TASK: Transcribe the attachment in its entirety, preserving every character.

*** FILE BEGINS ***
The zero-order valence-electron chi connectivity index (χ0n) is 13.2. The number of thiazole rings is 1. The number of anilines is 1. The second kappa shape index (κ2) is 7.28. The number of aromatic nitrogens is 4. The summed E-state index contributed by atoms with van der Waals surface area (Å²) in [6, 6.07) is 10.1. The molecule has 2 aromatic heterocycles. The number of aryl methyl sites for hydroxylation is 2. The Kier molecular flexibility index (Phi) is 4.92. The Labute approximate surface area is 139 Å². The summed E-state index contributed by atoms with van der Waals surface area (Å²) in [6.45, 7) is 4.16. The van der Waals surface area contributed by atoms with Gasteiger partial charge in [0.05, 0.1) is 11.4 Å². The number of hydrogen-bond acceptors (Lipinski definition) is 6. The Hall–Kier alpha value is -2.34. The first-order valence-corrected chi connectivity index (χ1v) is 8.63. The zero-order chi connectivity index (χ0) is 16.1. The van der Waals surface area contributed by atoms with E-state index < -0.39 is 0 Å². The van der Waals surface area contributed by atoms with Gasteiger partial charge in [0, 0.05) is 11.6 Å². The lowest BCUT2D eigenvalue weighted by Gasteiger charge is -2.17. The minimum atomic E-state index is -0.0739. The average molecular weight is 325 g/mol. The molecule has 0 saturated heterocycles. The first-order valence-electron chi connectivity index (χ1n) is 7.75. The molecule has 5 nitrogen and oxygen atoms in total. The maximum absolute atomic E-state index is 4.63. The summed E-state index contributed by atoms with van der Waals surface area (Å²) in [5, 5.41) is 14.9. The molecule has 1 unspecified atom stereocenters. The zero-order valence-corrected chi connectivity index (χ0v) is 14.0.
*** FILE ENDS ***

The zero-order valence-electron chi connectivity index (χ0n) is 13.2. The number of thiazole rings is 1. The number of anilines is 1. The second kappa shape index (κ2) is 7.28. The number of aromatic nitrogens is 4. The summed E-state index contributed by atoms with van der Waals surface area (Å²) in [6, 6.07) is 10.1. The molecule has 2 aromatic heterocycles. The number of aryl methyl sites for hydroxylation is 2. The Kier molecular flexibility index (Phi) is 4.92. The Labute approximate surface area is 139 Å². The summed E-state index contributed by atoms with van der Waals surface area (Å²) in [6.45, 7) is 4.16. The van der Waals surface area contributed by atoms with Gasteiger partial charge in [0.05, 0.1) is 11.4 Å². The number of hydrogen-bond acceptors (Lipinski definition) is 6. The Hall–Kier alpha value is -2.34. The first-order valence-corrected chi connectivity index (χ1v) is 8.63. The zero-order chi connectivity index (χ0) is 16.1. The van der Waals surface area contributed by atoms with E-state index < -0.39 is 0 Å². The van der Waals surface area contributed by atoms with Gasteiger partial charge in [0, 0.05) is 11.6 Å². The lowest BCUT2D eigenvalue weighted by Gasteiger charge is -2.17. The minimum atomic E-state index is -0.0739. The average molecular weight is 325 g/mol. The molecule has 0 saturated heterocycles. The first-order valence-electron chi connectivity index (χ1n) is 7.75. The molecule has 5 nitrogen and oxygen atoms in total. The maximum absolute atomic E-state index is 4.63. The summed E-state index contributed by atoms with van der Waals surface area (Å²) in [5, 5.41) is 14.9. The molecule has 1 unspecified atom stereocenters. The zero-order valence-corrected chi connectivity index (χ0v) is 14.0.